The phone rang and because I didn’t recognize the number, I let it go to the answering machine. That’s when I heard someone with a very heavy accent leave a very startling message for me:
“This is the Department of Legal Affairs at the U.S. Treasury and I’m calling to notify you that an action has been started against you. Please return this call and make sure you have a lawyer present.”
I had no idea what kind of action he was talking about because I didn’t owe any money (at least not to the best of my knowledge) and always paid my taxes on time.
About the only odd thing I noticed about the call is that the number where the call originated was not the same as the number this person asked me to use when I returned the call.
The problem is that this call came about a minute before I was scheduled to do a live radio show so I barely had time to react and I was on the air!
But just as soon as we came to the first break in the show, I played the message back and prayed, “Jesus! What is this about? Could you help me?”
A moment later, I had a sudden urge to google, “Department of Legal Affairs scam”.
And there it was – the largest ever phone scam in the U.S. which has raked in an estimated $14 million from 3,000 victims as of January, 2015.
Essentially, the scammers claim to be calling from the IRS or Treasury Department to inform the victim that they owe taxes and must pay using a pre-paid debit card or wire transfer.
In some cases, such as in my own, the victim is told to get a lawyer, or are threatened with immediate arrest, deportation or loss of business or driver’s license if they refuse to pay.
For example, in this particular case, which was an undercover probe by a news organization, the caller told the intended victim that “You need to retain the best attorney in town who can arrange a bail for you so you can be out of jail.”
In another case, a man was told that his wife failed to pay her 2009 taxes to the IRS and that a policeman was coming to their home to arrest her.
These scammers are good, and they know what they’re doing, which is why the scope of the scam has become large enough to warrant attention from the Treasury Department.
“It is critical that all taxpayers continue to be wary of unsolicited telephone calls from individuals claiming to be IRS employees,” said J. Russell George, Treasury Inspector General for Tax Administration in a January, 2015 press release.
“This scam, which is international in nature, has proven to be the largest scam of its kind that we have ever seen. The callers are aggressive, they are relentless and they are ruthless,” he said. “Once they have your attention, they will say anything to con you out of your hard-earned cash.”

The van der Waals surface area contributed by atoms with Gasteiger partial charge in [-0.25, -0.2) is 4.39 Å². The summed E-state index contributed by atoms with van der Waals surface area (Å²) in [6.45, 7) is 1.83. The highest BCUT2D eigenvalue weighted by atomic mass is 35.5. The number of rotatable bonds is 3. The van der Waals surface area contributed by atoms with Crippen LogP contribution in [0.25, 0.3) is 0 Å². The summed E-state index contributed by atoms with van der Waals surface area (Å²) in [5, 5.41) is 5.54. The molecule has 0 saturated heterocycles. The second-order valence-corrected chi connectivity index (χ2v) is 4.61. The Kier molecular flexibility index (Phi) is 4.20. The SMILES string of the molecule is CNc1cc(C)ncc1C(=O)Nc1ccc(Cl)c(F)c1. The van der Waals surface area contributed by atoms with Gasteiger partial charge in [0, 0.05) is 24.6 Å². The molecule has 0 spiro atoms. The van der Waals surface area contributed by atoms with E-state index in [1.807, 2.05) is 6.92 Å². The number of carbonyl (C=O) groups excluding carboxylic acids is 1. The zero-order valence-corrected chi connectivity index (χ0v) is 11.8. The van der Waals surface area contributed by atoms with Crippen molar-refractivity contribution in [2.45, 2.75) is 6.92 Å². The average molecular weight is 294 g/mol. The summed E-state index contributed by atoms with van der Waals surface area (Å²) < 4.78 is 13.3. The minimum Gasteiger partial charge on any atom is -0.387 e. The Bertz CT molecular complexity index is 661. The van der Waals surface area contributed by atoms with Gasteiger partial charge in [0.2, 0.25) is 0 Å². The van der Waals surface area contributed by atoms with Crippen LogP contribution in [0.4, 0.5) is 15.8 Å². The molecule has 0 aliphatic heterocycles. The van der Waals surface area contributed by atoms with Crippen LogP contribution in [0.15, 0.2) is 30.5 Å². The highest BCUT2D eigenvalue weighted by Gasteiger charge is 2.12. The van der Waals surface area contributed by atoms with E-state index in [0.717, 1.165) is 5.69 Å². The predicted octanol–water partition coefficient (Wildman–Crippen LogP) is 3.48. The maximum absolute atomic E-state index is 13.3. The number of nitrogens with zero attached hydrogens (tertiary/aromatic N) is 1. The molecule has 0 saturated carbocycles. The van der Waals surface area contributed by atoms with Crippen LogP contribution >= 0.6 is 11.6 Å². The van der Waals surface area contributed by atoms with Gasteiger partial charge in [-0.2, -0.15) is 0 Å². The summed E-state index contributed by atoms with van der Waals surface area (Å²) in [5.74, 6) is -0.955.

He added: “The increasing number of people not only receiving but accepting these unsolicited calls from individuals who fraudulently claim to represent the IRS is alarming. At all times, and particularly during the tax filing season, we want to make sure that innocent taxpayers are alert to this scam so they are not harmed by these criminals.”
Do not become a victim, he says. “This is a crime of opportunity, so the best thing you can do to protect yourself is to take away the opportunity. Do not engage with these callers. If they call you, hang up the telephone.”
It’s important to note that the IRS usually contacts people by mail, not by phone, about unpaid taxes. And they never ask for payment via a pre-paid debit card or wire transfer or ask for a credit card number over the phone.
“If someone unexpectedly calls claiming to be from the IRS and uses threatening language [such as, “you better get a lawyer!”] if you don’t pay immediately, that is If you owe Federal taxes, or think you might owe taxes, hang up and call the IRS at 800-829-1040. IRS workers can help you with your payment questions,” George suggests.
These scams are also taking place by e-mail so be careful not to open these messages or any attachments that might come with it. The IRS never requests personal or financial information by email, texting, or any other form of social media.
If you do receive a call or email, you should file a complaint with the FTC and add “IRS Telephone Scam” to the comments section of the complaint.
If you receive an email, forward it to firstname.lastname@example.org
The good news is that it’s a scam, so you can breathe a great big, PHEW! The bad news is that too many people are being tricked into sending their hard-earned money to these con artists – which is why it’s a good idea to spread the word to your family and friends.